Anyone who is interested in investing or who follows world economic news can testify to the fact that the single dominant story of our times is the mania concerning the "Chinese economic miracle." Conversations with finance industry professionals, or even amateur investors, tend to revolve around the passionate belief that China is the pot of gold at the end of the rainbow. I’ve lost count of the number of times that learned friends have waxed zealously about the need to "hop on the China train before it leaves the station."
Being of a somewhat cautious nature, my skepticism has led me to investigate the matter more thoroughly. My fear is that we are in the grips of yet another obsession that may end badly, akin to the tech stock bubble of the late 90′s.
While China is probably destined to one day be a leading, if not dominant, economic powerhouse, this does not mean that it will happen in a timeframe that is relevant to the typical American investor. A century or so is meaningless in such an ancient land, but it is an eternity for someone who is saving for his retirement in a decade or two.
I base my concern on several issues that are often overlooked by the China cheerleaders:
Concern #1: China’s industrialization is being stimulated by a massive misallocation of capital
One of the major evils of government manipulation of money is that it distorts the marketplace and sends misleading signals to producers. Specifically, the American government and the US Federal Reserve have embarked on a hideously irresponsible policy of interest rate and money supply manipulation. The net effect of this policy has been to promote consumption based on debt. Americans essentially now save nothing. They are purchasing consumer goods using credit cards and risky home refinancing schemes. These policies are being implemented to "stimulate the economy" by providing a demand stimulus over and above the actual purchasing power of the citizenry.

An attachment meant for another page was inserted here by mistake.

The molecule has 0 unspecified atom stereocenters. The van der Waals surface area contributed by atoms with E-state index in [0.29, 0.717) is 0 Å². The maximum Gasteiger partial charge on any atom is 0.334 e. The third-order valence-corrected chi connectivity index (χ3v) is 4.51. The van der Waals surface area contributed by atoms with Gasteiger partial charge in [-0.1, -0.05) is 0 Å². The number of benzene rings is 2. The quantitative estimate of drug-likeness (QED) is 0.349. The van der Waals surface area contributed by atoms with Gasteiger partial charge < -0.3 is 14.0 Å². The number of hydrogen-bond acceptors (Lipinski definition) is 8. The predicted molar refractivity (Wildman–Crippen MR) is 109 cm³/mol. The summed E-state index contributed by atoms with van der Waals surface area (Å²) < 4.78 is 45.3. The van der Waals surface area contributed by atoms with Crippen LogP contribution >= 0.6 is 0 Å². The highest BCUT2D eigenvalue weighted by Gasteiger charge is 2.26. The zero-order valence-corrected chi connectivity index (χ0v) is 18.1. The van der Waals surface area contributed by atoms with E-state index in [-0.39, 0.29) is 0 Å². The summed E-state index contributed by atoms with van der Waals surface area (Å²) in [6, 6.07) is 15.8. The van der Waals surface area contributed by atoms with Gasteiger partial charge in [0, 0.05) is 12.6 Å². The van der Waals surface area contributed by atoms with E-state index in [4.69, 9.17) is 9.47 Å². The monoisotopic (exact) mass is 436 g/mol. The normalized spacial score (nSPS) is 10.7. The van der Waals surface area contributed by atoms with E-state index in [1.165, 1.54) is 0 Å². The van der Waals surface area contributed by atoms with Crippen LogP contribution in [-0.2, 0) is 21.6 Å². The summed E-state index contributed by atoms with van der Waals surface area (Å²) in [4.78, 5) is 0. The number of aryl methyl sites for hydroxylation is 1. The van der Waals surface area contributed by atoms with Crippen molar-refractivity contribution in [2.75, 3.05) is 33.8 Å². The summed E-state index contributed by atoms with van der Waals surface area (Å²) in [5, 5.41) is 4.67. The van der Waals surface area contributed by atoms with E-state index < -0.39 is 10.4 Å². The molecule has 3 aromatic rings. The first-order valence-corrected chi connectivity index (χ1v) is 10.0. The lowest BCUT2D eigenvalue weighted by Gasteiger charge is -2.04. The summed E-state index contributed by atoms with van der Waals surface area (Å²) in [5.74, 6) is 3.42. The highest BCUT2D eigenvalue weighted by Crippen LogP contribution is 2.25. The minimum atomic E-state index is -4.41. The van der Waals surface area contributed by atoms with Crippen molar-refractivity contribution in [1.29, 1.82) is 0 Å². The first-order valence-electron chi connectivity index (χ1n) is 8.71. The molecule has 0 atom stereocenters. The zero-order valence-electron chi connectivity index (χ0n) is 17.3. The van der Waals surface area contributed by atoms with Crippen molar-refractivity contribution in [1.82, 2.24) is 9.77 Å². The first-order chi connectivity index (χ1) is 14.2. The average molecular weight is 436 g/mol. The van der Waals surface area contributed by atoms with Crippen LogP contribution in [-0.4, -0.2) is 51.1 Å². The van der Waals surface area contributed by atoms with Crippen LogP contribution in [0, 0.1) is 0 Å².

From China’s perspective, this has stimulated a massive buildup of factories and industries whose primary purpose is to produce gadgets for American consumers. The unfortunate thing about using debt to purchase consumer goods is that it has to be paid back — with interest. While Americans are currently able to live beyond their means through such spending, what will happen when the wolf finally arrives at the door? The American people cannot run up their credit cards forever. Sooner or later, the real estate bubble will deflate. When that happens, the American people will be forced to live on less than their actual income while they service their massive debt load.
What will happen to all of these Chinese factories when this occurs? Who will buy all of the gadgets and widgets then?
The only answer that I foresee is that many of these factories will close for lack of customers.
What, then, will happen to all of the investors who have put their money into these firms?
Concern #2: China still has a huge base of hideously inefficient state-owned enterprises that make our social security system look solvent by comparison
Not so long ago, China was a typical communist nation. Specifically, the Chinese government owned and operated a myriad of factories, mines, and farms. These industries were predictably inefficient, corrupt, and required constant infusions of cash to keep running.
And herein is the problem, as noted in a recent article at Stratfor.com:
Long bereft of any ideological underpinnings, the government’s legitimacy is now wholly based on its ability to grant its citizens a gradually increasing standard of living. It does this in large part by guaranteeing cradle-to-grave employment for more than half of the Chinese workforce via its titanic — but majestically inefficient — state-owned enterprises (SOEs).
But those SOEs have put the Chinese state in a double bind. Since the SOEs were designed as social ballast as opposed to functioning firms, they cannot be reformed in the traditional sense to face international competition without massive layoffs.